By Ben Coles
With bodies creaking, England will have flown down to Port Elizabeth disappointed with their showing at Ellis Park against a phenomenally powerful Springbok side. At altitude they were blown apart by South Africa in the first half, missing multiple first tackles and unable to halt the momentum of the Boks behind the gain line when their runners came from deep.
This was the South Africa from the start of the second half in Durban, but causing prolonged damage and technically much improved at the breakdown. The numbers thrown in were at a minimum but grossly effective, man-handling England and chucking them aside. It felt like a professional side against a schoolboy outfit as the hosts repeatedly powered through tackles and tore their visitors apart. In fact the intensity was so high, that by the 50 minute mark with an 18 point lead at 28-10, the Boks took their foot off the gas.
It was here that England stepped up – a combination of Bok departures and the cavalry arriving off the bench in the form of Alex Corbisiero, Tom Palmer and Thomas Waldrom shifting the momentum. In fact, Waldrom’s carries and Corbisiero’s scrummaging were integral to the English response. The Leicester No 8 was by far the best player in Potschefstroom on Wednesday and carried that form through to Johannesburg, finding metres beyond the gain line where Ben Morgan had struggled and making his presence felt.
Inspired by The Tank and finding dominance in the set-piece led to two tries from Ben Youngs, who put in one of his best performances in a white shirt for some time. His tap penalty in the first half led to a Toby Flood try that England sorely needed after the opening onslaught. That the Leicester scrum-half has now been ruled out of the 3rd Test due to injury is a cruel blow given his performance.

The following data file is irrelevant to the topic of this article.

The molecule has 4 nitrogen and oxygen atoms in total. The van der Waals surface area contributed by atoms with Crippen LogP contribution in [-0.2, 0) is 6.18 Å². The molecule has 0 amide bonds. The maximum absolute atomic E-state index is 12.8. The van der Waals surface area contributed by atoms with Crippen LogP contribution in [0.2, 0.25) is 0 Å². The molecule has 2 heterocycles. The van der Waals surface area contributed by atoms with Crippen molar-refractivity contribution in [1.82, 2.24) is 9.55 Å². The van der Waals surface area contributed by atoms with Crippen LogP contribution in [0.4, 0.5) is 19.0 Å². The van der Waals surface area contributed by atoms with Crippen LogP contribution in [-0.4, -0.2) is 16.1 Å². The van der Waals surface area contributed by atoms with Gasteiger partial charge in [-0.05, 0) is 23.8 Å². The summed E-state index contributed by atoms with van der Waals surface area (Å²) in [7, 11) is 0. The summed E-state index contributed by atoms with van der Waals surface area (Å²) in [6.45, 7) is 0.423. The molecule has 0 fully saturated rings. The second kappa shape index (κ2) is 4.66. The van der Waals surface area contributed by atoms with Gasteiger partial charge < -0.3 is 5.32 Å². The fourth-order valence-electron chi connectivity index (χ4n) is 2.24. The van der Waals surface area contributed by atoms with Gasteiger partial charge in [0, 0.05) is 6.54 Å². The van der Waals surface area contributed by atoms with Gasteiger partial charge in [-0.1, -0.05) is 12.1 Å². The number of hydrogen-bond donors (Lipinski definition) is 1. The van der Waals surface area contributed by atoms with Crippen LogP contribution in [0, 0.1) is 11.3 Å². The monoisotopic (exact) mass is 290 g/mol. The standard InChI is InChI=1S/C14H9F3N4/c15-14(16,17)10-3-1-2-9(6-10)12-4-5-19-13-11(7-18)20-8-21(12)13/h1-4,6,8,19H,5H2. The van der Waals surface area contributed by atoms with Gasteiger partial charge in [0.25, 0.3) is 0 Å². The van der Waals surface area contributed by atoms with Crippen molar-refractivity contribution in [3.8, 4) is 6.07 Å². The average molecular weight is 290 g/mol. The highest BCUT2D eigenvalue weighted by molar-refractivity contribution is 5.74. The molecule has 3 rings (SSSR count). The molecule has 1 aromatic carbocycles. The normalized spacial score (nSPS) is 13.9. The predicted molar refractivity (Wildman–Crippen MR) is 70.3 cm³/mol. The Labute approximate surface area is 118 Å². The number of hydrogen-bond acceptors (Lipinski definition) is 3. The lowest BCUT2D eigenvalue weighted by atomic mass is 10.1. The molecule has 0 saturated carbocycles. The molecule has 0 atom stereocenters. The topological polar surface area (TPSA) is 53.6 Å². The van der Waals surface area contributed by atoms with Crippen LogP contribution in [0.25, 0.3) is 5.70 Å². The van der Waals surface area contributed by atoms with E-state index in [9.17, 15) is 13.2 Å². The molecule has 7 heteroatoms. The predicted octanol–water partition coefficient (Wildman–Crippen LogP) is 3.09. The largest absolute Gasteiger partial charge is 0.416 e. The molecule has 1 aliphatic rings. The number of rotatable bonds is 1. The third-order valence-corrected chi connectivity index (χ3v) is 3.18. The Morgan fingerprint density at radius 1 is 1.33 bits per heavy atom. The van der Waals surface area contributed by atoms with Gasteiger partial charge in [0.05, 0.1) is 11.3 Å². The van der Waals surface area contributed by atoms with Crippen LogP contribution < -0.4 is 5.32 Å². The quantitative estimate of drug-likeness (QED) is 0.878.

England will therefore have a new man at scrum-half but they have much bigger worries on their minds. When a team loses out on technicalities, areas can be corrected and fine-tuned. But when it comes down to a matter of physical power and being left on your back, the problems become more psychological. Emphasis this week will be placed on improving England’s impact in the tackle and their effectiveness at the breakdown, because they will not progress as a side missing 35 tackles a match and being bullied into submission.
With regards to selection, tough choices have to be made. Ben Morgan was alarmingly quiet in patches last week in Durban but throughout the 2nd Test he seemed anonymous, made worse by how effective Waldrom appeared to be when he came on. Will Greenwood spoke at half-time of England’s need for a Joe Worsley style defender and the best tackler in the squad is probably Carl Fearns, meaning the door is open for his inclusion.
Elsewhere, Corbisiero did enough to warrant a return to the No 1 shirt in place of Joe Marler, whilst Tom Palmer was very effective after replacing Mouritz Botha. Where England must not change is in the backs. Fielding their youngest centre partnership for 76 years, Manu Tuilagi and Jonathan Joseph toiled but failed to find the gaps in the Boks defence. Given that this was Tuilagi’s first test at 12 and Joseph’s first start ever, they both went well in the circumstances, especially with Jean de Villier in such imperious form.
More exposure at this level for a youthful squad will only benefit them going forward and they produced enough positive touches to show that they belonged. But this was an afternoon for England to wipe the blood from their noses and reflect. They were physically bullied yet reduced a heavy lead to four points. They must learn from it and move on.
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